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Young Sudanese paint a national flag on a wall in the capital Khartoum on April 14, 2019.


Western and Arab countries pledged a total $1.8-billion in aid to Sudan on Thursday to help the struggling African nation a year after pro-democracy protesters forced the removal of the country’s long-time autocratic ruler, Omar al-Bashir.

The pledges from 40 countries, including an additional $400-million in grants from the World Bank, came during a video conference co-hosted by Germany, marking the formal launch of the international community’s financial support for Sudan’s democratic transition after three decades of punitive sanctions and isolation under al-Bashir.

Germany’s foreign minister, Heiko Maas, said that the conference was just the start of helping Sudan and that donors would reconvene early next year.

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“We are extremely delighted, satisfied and happy with this response,” said Sudanese Prime Minister Abdalla Hamdok, a former economist with the United Nations.

Although the conference presented an unprecedented amount of international support, pledges fell far short of the $8-billion Hamdok had previously said Sudan will need to rescue its plunging economy.

Sudan’s interim government has been grappling with an economic crisis since it took office last year while also navigating a treacherous transition to civilian rule. The coronavirus pandemic has exacerbated the economic despair, throwing millions of labourers out of work.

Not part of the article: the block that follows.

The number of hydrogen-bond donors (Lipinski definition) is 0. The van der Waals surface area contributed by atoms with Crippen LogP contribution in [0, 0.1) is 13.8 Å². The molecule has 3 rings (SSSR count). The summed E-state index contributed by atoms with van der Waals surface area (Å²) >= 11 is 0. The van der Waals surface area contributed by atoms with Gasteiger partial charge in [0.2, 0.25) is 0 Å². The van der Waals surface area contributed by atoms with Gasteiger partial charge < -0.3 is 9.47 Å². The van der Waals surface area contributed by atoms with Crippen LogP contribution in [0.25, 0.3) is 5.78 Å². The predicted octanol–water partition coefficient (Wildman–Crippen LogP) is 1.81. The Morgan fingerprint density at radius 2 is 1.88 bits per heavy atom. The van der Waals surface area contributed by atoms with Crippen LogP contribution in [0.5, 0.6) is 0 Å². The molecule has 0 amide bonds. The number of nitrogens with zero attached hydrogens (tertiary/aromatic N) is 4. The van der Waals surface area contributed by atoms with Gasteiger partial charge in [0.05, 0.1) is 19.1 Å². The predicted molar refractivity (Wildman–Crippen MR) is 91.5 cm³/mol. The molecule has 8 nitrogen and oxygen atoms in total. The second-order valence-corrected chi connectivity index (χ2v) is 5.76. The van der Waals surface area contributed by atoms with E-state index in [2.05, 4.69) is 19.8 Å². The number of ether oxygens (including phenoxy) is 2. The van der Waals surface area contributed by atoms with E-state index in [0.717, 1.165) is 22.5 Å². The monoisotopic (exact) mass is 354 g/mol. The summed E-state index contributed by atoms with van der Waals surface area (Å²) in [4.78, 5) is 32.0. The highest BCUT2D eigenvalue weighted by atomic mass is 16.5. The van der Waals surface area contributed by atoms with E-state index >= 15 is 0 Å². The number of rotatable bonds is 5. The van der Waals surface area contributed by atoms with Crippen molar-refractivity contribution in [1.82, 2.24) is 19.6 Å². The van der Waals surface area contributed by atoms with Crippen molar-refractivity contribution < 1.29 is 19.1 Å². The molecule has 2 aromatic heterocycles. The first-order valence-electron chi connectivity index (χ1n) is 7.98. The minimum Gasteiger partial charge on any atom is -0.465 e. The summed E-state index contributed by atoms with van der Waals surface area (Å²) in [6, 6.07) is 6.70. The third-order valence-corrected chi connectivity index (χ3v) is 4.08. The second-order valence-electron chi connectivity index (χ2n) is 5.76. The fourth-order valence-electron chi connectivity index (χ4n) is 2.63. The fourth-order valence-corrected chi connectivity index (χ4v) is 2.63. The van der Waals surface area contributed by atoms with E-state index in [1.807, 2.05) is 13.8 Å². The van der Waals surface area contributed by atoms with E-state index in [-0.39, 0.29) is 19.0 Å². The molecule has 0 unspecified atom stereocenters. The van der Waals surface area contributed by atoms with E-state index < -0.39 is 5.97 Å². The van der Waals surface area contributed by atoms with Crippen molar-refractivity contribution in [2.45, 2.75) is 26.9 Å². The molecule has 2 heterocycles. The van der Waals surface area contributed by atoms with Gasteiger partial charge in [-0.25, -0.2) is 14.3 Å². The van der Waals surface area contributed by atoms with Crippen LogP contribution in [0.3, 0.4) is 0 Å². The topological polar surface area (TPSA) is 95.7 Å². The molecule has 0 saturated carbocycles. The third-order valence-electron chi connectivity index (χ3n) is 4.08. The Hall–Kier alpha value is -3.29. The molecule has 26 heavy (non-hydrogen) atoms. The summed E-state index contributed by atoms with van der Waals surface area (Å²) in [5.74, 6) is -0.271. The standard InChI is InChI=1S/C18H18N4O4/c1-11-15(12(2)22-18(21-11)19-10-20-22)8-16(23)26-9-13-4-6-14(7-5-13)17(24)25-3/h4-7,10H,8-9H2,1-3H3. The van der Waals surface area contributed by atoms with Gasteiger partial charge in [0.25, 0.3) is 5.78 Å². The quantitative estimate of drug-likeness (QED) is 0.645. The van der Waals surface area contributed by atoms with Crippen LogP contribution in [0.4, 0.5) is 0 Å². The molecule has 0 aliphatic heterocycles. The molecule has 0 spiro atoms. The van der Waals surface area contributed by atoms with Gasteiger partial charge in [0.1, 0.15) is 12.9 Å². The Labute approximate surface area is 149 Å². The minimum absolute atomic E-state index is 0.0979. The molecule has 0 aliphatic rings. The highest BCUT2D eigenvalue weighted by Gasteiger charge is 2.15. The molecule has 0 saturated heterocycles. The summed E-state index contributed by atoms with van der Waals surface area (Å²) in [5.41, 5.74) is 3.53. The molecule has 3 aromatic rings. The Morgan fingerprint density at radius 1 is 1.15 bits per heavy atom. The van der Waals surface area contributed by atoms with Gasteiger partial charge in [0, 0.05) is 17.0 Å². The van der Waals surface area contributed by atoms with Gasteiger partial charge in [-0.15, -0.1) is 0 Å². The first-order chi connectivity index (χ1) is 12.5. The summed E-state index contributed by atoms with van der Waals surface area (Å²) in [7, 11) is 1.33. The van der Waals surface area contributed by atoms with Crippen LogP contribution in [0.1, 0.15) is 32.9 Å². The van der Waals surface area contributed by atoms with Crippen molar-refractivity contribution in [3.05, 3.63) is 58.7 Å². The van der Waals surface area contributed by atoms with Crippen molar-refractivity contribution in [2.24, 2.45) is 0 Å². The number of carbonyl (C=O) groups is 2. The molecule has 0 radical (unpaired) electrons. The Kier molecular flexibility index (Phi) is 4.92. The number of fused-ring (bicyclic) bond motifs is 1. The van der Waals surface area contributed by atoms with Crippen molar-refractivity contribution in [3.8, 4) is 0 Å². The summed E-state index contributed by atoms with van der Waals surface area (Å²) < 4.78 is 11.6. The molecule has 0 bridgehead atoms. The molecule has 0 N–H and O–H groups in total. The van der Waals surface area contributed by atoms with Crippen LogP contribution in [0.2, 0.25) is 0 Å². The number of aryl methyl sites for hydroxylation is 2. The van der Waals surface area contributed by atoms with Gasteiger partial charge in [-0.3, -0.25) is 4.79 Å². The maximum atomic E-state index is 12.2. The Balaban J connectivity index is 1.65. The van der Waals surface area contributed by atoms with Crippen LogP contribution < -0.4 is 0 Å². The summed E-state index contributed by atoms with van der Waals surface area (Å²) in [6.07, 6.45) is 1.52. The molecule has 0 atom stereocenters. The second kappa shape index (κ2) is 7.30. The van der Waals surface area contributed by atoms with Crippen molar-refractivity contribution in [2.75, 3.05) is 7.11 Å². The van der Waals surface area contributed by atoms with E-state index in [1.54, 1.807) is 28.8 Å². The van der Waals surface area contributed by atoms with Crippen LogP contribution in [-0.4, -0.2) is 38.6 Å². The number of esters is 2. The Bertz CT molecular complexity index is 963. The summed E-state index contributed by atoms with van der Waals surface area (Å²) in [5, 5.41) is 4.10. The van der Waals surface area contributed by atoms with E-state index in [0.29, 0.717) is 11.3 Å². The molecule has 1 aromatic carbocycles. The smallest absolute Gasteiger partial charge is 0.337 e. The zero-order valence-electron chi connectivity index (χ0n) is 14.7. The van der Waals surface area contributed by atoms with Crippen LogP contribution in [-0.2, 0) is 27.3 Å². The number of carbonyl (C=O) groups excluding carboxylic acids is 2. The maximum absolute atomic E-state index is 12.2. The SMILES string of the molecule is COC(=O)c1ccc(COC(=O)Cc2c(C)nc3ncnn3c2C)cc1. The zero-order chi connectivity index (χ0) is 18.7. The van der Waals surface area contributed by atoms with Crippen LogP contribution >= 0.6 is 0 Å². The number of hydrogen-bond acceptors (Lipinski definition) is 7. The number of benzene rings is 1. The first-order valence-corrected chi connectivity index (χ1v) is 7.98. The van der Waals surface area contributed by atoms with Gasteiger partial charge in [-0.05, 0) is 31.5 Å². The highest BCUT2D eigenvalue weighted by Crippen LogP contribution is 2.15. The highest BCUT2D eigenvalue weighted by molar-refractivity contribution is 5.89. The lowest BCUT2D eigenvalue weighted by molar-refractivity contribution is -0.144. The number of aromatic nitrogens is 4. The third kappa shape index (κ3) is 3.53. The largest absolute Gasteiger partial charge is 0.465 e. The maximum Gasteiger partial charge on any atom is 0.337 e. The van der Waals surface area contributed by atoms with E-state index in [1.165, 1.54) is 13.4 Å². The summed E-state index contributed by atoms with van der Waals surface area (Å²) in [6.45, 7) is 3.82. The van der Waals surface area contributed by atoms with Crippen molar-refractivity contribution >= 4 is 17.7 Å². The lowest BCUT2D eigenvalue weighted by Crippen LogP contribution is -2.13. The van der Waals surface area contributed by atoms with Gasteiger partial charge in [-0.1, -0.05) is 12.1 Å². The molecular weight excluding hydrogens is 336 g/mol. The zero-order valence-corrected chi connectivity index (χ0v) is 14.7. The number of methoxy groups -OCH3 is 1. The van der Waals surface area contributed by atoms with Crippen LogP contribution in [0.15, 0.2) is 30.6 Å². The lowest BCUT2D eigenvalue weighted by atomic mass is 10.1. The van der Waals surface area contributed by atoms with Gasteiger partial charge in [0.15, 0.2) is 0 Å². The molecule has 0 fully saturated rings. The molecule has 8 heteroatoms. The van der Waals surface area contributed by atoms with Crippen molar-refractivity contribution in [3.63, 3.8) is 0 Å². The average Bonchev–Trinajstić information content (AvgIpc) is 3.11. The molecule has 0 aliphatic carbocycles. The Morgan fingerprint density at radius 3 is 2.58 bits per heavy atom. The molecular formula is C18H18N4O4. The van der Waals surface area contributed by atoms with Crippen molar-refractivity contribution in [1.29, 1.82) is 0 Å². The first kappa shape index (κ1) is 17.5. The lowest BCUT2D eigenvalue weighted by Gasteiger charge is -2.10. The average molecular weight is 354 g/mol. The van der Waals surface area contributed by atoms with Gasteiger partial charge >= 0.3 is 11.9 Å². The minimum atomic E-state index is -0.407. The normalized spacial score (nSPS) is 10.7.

Drastic shortages of basic goods nationwide have generated deep frustration, forcing people to line up for hours to buy bread or get fuel. Many of Thursday’s pledges will be used to fund an ambitious $1.9 billion cash transfer program to Sudan’s neediest families, around 80% of the population, over the course of two years.

“This is about helping the government to build political capital domestically so that it can show civilians that they’re capable of responding to their needs and demands,” said Jonas Horner, senior Sudan analyst at the International Crisis Group.

Two-thirds of the country’s more than 40 million people live in poverty, and the government has inherited a debt of 60 billion dollars and a rapid inflation rate. The nation’s currency, the Sudanese pound, is trading on the black market for double its official rate of 55 pounds to the dollar.

Acting USAID administrator John Barsa said that the U.S. would give $356.2 million toward development aid and democratic transition programs. The funds included a nearly tenfold increase in development assistance compared to 2019, he said.

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The European Union pledged 312 million euros ($350 million), while Germany said it would give 150 million euros ($168 million). France pledged a total of 100 million euros, or about $112 million – a mixture of previously announced aid and newly bolstered assistance. The United Kingdom also gave 166 million euros, more than $186 million.

The United Arab Emirates, which last year pledged a $3 billion joint aid package with Saudi Arabia, announced $50 million in new aid for an investment initiative Thursday, while Saudi Arabia donated just $10 million. The stark reduction suggested that the wealthy Gulf Arab monarchies, known for bankrolling military rulers in the region, including al-Bashir, may be more reluctant to prop up the country’s civilian leaders.